On the first point, I would say that no, it does not mean that. The historical Buddha was not a Buddha before Enlightenment, thus, not a “great man”. After his Enlightenment, the Buddha made a point of not being a social reformer, concentrating instead on ending suffering of individuals.
Moreover, there was no Buddhism to follow when the Prince left the palace. The historical Buddha (re)discovered a spiritual technique that enables Enlightenment. The technique is now out there for anyone to practice. We do not leave in a social vacuum, and neither did the historical Buddha. For instance, we nowadays cannot forego the dreaded “Festive Season”, even if we are not Christians. Or even if we are Christians and oppose the commercialised Christmas. People still expect cards, gifts and certain food from us. This is just one example.
In the Buddha’s time and his land, life was even more regimented. Every step of every person was accounted for, in accordance with their gender, caste and position in their particular community. I would say with complete confidence that yes, had Prince Siddhartha remained in the palace to live a life of a ruler he would not have reached Enlightenment. Now that he had done that, other can follow – men or women, with children or without.
One of the gifts that the historical Buddha gave to people, Buddhist meditation, is something that I personally would not abandon even if all Buddhist institutions had been rotten patriarchy through and through. Buddhist meditation is unique, and no other spiritual tradition that I know of offers anything similar. Its uniqueness as I see it is that the meditation does not lead you to a pre-determined goal or absolute: Universal Unity, God, Oneness, or anything of this sort. Rather, it peels your own unique layers of anger, greed and ignorance one by one, as you have acquired them. And the second point is that it never stops. There is always a step further, a level deeper. This has been described as “Zen Mind, Beginner’s Mind”.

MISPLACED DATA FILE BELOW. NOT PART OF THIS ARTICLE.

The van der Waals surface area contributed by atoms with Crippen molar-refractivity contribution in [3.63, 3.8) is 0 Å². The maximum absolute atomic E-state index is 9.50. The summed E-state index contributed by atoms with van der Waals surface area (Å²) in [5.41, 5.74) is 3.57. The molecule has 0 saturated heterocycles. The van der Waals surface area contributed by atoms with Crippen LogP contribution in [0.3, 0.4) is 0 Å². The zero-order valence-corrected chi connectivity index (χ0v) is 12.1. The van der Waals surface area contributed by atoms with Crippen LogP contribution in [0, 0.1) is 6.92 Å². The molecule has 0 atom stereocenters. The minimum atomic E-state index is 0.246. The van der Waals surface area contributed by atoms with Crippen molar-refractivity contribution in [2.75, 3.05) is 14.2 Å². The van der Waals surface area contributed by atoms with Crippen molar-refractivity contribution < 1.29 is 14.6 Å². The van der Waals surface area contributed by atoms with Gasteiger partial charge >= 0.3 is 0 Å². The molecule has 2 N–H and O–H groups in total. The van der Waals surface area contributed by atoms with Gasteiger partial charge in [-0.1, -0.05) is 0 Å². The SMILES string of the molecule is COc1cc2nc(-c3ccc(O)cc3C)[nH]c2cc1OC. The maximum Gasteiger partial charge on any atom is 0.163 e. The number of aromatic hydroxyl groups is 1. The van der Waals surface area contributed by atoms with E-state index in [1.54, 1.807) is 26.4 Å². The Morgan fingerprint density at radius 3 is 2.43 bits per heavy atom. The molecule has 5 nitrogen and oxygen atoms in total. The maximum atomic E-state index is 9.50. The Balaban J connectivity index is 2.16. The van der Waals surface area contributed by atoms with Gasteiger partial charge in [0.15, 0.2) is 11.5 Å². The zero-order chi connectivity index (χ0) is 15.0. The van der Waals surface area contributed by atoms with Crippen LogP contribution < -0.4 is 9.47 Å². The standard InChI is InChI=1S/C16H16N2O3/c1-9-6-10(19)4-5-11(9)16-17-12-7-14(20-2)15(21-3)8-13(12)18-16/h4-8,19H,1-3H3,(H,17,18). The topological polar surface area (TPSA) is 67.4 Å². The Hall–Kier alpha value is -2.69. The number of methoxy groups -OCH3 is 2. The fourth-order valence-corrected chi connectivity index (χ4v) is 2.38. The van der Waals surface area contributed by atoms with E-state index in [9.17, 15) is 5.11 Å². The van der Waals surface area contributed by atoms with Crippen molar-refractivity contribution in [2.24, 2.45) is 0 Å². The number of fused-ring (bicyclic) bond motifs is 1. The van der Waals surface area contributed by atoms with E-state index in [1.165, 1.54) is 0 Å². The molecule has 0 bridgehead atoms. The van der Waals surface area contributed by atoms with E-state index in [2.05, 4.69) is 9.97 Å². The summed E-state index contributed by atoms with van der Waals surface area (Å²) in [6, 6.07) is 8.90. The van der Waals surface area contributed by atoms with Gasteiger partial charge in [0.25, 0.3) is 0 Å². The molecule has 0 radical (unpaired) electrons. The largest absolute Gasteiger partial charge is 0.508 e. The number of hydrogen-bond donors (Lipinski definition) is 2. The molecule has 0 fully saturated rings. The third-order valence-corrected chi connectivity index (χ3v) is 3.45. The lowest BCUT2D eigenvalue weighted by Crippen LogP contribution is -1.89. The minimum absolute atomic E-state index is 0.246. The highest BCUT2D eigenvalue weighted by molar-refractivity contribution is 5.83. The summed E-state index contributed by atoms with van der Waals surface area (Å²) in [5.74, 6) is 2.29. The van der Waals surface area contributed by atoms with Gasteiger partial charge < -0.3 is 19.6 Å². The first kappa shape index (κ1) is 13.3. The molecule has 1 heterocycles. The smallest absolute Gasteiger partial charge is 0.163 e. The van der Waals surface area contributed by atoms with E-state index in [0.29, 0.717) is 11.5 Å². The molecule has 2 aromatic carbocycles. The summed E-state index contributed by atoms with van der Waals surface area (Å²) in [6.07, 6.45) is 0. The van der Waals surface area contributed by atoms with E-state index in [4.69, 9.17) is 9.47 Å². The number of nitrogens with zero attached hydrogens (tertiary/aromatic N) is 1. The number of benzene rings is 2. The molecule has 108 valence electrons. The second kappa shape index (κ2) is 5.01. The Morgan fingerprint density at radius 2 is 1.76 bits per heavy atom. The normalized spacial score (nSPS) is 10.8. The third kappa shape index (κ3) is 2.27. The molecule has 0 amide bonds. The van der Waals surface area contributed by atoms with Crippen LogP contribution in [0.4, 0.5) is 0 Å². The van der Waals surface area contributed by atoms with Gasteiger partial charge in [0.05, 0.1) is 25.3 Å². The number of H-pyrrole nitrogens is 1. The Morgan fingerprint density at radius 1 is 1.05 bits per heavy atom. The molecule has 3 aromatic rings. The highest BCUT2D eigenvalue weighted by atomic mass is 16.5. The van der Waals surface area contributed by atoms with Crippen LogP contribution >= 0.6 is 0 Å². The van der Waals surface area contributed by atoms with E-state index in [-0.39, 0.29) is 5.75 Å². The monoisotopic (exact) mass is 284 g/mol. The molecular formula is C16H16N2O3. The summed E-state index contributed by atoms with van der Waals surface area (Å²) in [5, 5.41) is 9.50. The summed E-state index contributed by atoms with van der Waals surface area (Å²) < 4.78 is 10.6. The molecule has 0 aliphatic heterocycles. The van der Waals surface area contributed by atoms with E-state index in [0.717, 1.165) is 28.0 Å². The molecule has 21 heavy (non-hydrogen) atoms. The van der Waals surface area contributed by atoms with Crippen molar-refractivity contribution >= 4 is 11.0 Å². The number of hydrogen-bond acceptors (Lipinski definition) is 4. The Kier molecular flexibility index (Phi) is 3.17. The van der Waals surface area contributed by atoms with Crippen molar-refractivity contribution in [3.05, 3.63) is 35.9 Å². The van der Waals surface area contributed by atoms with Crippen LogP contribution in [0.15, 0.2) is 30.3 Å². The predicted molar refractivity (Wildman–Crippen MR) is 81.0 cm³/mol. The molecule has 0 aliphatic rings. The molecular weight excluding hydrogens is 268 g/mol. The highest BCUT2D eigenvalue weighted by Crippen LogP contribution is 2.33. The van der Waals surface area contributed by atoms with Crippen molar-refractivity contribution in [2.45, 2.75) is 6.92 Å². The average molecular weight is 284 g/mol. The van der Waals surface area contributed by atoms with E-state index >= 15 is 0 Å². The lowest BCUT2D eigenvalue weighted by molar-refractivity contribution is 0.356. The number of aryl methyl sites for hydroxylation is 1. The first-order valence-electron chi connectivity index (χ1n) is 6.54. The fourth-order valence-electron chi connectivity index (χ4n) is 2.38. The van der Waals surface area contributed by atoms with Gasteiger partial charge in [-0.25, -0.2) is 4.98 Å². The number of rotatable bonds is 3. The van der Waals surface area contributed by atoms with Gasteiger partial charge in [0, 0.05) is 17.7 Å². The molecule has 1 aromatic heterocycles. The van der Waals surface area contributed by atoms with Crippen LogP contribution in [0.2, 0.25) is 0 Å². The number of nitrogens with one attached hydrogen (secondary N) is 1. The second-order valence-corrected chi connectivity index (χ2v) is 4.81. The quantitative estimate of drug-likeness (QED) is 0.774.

You could ask – how about Enlightenment – is not that a goal of Buddhist practice? Yes and no. It is a goal all right, but Buddhist teachings are very careful in insisting that Enlightenment, (nibbana) is beyond samsara, causation and description in words.
Returning to the Christmas issue – and I know I am starting preaching early, but so do shops – start pushing Christmas on us early, don’t they? In the same way as Prince Siddhartha could not combine palace life with spiritual quest, running around malls, sweaty and shopping bags over your shoulders, forearms, and cutting in your palms does not go well with our quest: both feminist and spiritual.
Oxana Poberejnaia was an Officer of the University of Manchester Buddhist Society while studying for a PhD in Government, and has been involved in organising the Manchester Buddhist Convention, now in its 9th year. Oxana is now exploring the Sacred Feminine through marking seasonal festivals, working with her menstrual cycle, frame drumming and shamanic journeying, while keeping the practice of Buddhist meditation. Oxana is an artist and an author. She teaches frame drumming and meditation. Her works can be found on her blog.
- Cultural conditions and Spiritual Subtleties by Oxana Poberejnaia (feminismandreligion.com)